Construction is set to begin this month on a 1,045-meter-long bridge over the Mackenzie River near Fort Providence in Canada’s Northwest Territories—a project that required a substantial redesign, adding $18 million to the total cost. The new superstructure design had to be integrated with the original approved substructure design.
An independent design review team of San Francisco-based T.Y. Lin International and Edmonton, Alberta-based BP Tech Engineering found to be substandard the design by Calgary-based Spronken JR and Associates Ltd. The territories’ government terminated the original $169-million construction contract with New Brunswick-based Atcon at the end of 2009, after disputes over construction methods.
“We are continuing this project with a new contractor, a new management team, and now a new relationship with the lenders,” says Michael McLeod, Northwest Territories transportation minister.
Issues were raised regarding the integrity of the superstructure design in six areas: trusses, the deck system, a pylon, the cable-stay system, bearings and joints. The truss was overstressed at several locations, and there were durability concerns related to the deck, stay system and structural soundness. Further, there was no feasible erection scheme, officials say.
Prince George, B.C.-based Ruskin Construction will build the new bridge at $182 million, with a November 2011 completion. Prabhjeet Raj Singh, vice president of Infinity Engineering Group in North Vancouver, B.C., says his company was approached to give feedback on the independent report and agreed with it for the most part. Infinity devised a lightweight Lego-style design to improve the building materials used as well as long-term durability.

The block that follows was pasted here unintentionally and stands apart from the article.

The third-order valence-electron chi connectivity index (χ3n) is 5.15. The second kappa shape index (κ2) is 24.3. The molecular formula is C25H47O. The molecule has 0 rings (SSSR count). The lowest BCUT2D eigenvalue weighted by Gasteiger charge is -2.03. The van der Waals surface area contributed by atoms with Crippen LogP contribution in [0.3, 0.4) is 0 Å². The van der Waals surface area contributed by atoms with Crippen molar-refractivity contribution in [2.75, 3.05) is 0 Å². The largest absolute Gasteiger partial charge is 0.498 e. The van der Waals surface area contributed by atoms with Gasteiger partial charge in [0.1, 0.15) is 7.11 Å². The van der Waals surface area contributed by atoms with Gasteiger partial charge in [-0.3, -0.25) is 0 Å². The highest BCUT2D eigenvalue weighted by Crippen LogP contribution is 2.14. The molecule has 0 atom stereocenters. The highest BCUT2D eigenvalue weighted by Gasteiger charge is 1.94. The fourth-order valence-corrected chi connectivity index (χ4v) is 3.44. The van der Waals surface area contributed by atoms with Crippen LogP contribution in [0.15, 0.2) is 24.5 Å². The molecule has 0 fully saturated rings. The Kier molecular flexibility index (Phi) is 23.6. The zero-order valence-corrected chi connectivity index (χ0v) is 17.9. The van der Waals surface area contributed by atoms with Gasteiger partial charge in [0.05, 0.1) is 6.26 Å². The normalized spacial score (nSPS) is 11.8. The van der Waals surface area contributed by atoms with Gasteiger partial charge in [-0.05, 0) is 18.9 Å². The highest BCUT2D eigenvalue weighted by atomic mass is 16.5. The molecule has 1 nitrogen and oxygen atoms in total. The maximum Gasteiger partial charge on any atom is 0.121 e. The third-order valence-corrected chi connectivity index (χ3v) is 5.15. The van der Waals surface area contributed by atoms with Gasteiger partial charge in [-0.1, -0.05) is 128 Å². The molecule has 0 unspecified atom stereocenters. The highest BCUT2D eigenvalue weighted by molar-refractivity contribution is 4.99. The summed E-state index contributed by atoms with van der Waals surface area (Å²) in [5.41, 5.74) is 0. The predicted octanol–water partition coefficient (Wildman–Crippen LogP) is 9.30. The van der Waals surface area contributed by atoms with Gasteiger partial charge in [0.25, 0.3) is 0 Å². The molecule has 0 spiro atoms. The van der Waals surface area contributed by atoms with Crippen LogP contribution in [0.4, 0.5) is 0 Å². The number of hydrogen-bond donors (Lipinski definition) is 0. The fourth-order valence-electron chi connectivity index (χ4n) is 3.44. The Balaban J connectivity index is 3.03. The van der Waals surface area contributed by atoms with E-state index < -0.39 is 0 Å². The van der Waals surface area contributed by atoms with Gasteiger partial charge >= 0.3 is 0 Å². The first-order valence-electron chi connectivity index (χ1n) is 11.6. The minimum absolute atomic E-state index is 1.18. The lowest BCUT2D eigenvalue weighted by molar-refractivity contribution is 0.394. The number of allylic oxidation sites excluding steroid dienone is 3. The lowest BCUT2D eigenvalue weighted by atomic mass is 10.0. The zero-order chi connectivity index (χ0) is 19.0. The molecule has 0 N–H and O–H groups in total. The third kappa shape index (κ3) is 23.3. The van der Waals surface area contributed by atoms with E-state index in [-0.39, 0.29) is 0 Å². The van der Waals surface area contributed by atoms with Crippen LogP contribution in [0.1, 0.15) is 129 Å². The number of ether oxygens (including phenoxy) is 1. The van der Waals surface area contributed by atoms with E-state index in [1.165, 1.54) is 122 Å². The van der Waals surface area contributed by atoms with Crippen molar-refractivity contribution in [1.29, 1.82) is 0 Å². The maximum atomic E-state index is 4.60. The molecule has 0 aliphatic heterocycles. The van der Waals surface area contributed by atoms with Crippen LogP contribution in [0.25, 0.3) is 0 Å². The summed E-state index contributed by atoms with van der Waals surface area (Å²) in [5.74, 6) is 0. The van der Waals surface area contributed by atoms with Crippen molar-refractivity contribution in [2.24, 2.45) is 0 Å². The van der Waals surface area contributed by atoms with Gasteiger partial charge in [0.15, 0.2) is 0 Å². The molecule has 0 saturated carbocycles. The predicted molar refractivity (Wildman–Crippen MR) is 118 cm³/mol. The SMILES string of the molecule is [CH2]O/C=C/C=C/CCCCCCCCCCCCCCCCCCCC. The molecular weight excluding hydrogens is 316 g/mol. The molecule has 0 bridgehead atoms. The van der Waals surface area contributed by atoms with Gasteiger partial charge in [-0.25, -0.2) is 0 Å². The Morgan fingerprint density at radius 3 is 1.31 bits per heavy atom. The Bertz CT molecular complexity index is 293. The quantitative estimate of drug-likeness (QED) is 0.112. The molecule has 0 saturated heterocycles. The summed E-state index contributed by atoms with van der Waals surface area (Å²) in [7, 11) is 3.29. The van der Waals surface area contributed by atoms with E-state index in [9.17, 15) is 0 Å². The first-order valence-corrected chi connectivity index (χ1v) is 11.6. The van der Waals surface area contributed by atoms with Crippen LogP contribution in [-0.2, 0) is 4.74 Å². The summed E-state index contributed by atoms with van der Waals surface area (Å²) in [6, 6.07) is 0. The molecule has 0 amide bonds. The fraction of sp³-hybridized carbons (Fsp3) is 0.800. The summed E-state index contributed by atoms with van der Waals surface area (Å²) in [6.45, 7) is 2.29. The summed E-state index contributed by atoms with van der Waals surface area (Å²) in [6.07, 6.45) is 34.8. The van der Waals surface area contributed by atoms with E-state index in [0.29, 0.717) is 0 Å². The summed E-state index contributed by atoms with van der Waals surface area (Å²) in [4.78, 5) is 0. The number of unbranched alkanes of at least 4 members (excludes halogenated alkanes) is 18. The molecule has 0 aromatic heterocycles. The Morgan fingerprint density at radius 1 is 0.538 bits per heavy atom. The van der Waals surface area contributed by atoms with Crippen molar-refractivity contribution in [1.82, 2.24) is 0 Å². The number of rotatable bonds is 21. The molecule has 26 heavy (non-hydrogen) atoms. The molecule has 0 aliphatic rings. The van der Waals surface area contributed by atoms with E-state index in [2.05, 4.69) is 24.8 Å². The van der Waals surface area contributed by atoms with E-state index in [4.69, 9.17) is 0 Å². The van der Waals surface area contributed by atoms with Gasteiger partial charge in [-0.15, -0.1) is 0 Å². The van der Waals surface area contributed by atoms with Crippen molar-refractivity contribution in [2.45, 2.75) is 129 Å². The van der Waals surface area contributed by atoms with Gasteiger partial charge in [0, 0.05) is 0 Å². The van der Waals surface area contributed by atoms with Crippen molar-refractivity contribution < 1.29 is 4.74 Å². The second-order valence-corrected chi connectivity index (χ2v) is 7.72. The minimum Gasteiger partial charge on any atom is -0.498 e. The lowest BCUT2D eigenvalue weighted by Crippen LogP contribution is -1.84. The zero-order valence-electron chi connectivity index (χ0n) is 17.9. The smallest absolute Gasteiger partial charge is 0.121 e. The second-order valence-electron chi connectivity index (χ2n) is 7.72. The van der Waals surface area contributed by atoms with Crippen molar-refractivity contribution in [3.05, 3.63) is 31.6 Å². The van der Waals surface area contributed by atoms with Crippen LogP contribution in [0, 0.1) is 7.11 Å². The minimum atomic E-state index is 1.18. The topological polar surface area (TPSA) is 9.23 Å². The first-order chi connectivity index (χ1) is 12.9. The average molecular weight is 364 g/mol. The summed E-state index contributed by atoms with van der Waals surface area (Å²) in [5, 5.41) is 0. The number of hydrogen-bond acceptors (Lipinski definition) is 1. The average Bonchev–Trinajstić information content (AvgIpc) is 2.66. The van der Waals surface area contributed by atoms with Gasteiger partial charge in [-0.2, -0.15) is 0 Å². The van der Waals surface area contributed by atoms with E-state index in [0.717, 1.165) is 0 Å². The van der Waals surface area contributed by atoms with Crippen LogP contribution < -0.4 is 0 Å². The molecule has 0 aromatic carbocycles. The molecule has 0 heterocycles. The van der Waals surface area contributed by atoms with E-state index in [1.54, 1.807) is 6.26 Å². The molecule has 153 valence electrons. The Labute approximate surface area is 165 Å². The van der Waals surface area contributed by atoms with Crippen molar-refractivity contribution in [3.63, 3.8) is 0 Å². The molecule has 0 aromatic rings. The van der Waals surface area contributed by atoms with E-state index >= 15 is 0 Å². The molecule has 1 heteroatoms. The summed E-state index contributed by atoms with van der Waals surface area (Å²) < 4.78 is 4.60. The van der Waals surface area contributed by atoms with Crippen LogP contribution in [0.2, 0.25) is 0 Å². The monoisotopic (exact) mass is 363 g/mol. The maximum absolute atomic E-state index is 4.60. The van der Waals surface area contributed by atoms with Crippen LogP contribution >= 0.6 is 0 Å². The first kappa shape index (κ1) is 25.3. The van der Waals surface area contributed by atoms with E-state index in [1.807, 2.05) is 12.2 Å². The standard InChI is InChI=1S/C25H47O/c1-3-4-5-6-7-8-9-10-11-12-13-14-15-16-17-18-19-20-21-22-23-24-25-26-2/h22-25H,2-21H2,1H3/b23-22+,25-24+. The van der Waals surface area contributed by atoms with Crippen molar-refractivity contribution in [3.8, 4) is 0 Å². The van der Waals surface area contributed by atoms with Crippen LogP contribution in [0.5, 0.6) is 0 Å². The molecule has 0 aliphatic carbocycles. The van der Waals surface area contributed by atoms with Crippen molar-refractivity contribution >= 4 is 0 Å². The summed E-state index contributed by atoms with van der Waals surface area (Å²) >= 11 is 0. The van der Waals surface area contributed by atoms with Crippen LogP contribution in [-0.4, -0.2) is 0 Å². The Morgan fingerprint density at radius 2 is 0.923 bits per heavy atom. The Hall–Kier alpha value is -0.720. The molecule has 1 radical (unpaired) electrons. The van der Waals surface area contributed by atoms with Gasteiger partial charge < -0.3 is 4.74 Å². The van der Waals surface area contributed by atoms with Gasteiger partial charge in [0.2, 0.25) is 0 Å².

With the schedule already a year behind, Infinity redesigned the bridge in six months, finishing in January. The new design went through a review process by the territorial adviser team, and URS Corp.’s Tampa office conducted a peer review of the design.
The final result is a two-lane, nine-span composite-steel truss bridge with a cable-assisted main span of 190 m. The superstructure consists of two 4.5-m-deep Warren trusses spaced 7.32 m apart. Two A-shaped towers at each end of the main span support two cable planes, each of which connects to the main truss via an outrigger system. The design reduces the structural steel required by 25% and concrete by 30% by shifting cable-stay anchorages. The steel truss can support itself without any assistance from the cables, allowing the stressing to be done in one step, rather than cable by cable. This feature is not found in traditional cable-stayed systems, Singh says.
The design features a continuous and seamless bridge deck for the entire length of the 1,045-m bridge. The original design included two joints within the span, along with two joints connecting the bridge to the roadway on either side; now, there are just the two joints at the start and the end. The new deck is set on four sides, resting on the truss top chords and transverse floor beams, as opposed to the original dual-support scheme using two trusses. Engineers reduced the 330 mm of deck thickness to an average of 215 mm.
The deck will consist of precast concrete panels, each about 11 m wide and nearly 4 m long. They will have holes for the shear studs and atop the steel trusses. The deck will receive a layer of waterproofing and two layers of asphalt to further keep corrosion of the steel below the deck at bay. The plan also helps eliminate post-tensioning in the bridge deck.
The approved original substructure design consisted of steel inverted-delta frames supported on concrete cones resting on spread footings. The concrete cones are designed for ice breakup and ship impact loading. The foundation was built using cofferdams from a work bridge that provided access for cranes and materials.